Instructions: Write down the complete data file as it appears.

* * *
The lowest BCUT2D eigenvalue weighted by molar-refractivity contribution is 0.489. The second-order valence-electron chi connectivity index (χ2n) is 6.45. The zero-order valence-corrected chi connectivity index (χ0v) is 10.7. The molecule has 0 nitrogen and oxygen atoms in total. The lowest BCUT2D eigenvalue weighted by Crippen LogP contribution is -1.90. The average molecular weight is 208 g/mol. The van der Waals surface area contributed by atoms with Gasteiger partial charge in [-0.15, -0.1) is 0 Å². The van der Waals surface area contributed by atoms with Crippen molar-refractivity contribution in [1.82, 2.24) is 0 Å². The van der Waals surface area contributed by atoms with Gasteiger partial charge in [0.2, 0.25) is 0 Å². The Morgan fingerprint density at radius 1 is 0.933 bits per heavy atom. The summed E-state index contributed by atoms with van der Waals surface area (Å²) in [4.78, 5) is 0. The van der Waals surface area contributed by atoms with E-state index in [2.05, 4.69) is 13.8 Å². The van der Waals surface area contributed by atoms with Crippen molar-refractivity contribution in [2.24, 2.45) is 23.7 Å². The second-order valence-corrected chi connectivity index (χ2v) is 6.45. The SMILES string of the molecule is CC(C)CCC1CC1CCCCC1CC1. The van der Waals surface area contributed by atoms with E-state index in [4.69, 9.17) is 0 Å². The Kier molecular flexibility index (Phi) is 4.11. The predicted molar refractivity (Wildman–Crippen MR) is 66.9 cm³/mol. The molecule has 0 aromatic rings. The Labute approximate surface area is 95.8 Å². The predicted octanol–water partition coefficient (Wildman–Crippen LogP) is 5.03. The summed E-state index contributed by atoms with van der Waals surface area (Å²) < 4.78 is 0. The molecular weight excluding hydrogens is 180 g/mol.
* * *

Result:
The lowest BCUT2D eigenvalue weighted by molar-refractivity contribution is 0.489. The second-order valence-electron chi connectivity index (χ2n) is 6.45. The zero-order valence-corrected chi connectivity index (χ0v) is 10.7. The molecule has 0 nitrogen and oxygen atoms in total. The lowest BCUT2D eigenvalue weighted by Crippen LogP contribution is -1.90. The average molecular weight is 208 g/mol. The van der Waals surface area contributed by atoms with Gasteiger partial charge in [-0.15, -0.1) is 0 Å². The van der Waals surface area contributed by atoms with Crippen molar-refractivity contribution in [1.82, 2.24) is 0 Å². The van der Waals surface area contributed by atoms with Gasteiger partial charge in [0.2, 0.25) is 0 Å². The Morgan fingerprint density at radius 1 is 0.933 bits per heavy atom. The summed E-state index contributed by atoms with van der Waals surface area (Å²) in [4.78, 5) is 0. The van der Waals surface area contributed by atoms with E-state index in [2.05, 4.69) is 13.8 Å². The van der Waals surface area contributed by atoms with Crippen molar-refractivity contribution in [2.24, 2.45) is 23.7 Å². The second-order valence-corrected chi connectivity index (χ2v) is 6.45. The SMILES string of the molecule is CC(C)CCC1CC1CCCCC1CC1. The van der Waals surface area contributed by atoms with E-state index in [4.69, 9.17) is 0 Å². The Kier molecular flexibility index (Phi) is 4.11. The predicted molar refractivity (Wildman–Crippen MR) is 66.9 cm³/mol. The molecule has 0 aromatic rings. The Labute approximate surface area is 95.8 Å². The predicted octanol–water partition coefficient (Wildman–Crippen LogP) is 5.03. The summed E-state index contributed by atoms with van der Waals surface area (Å²) < 4.78 is 0. The molecular weight excluding hydrogens is 180 g/mol.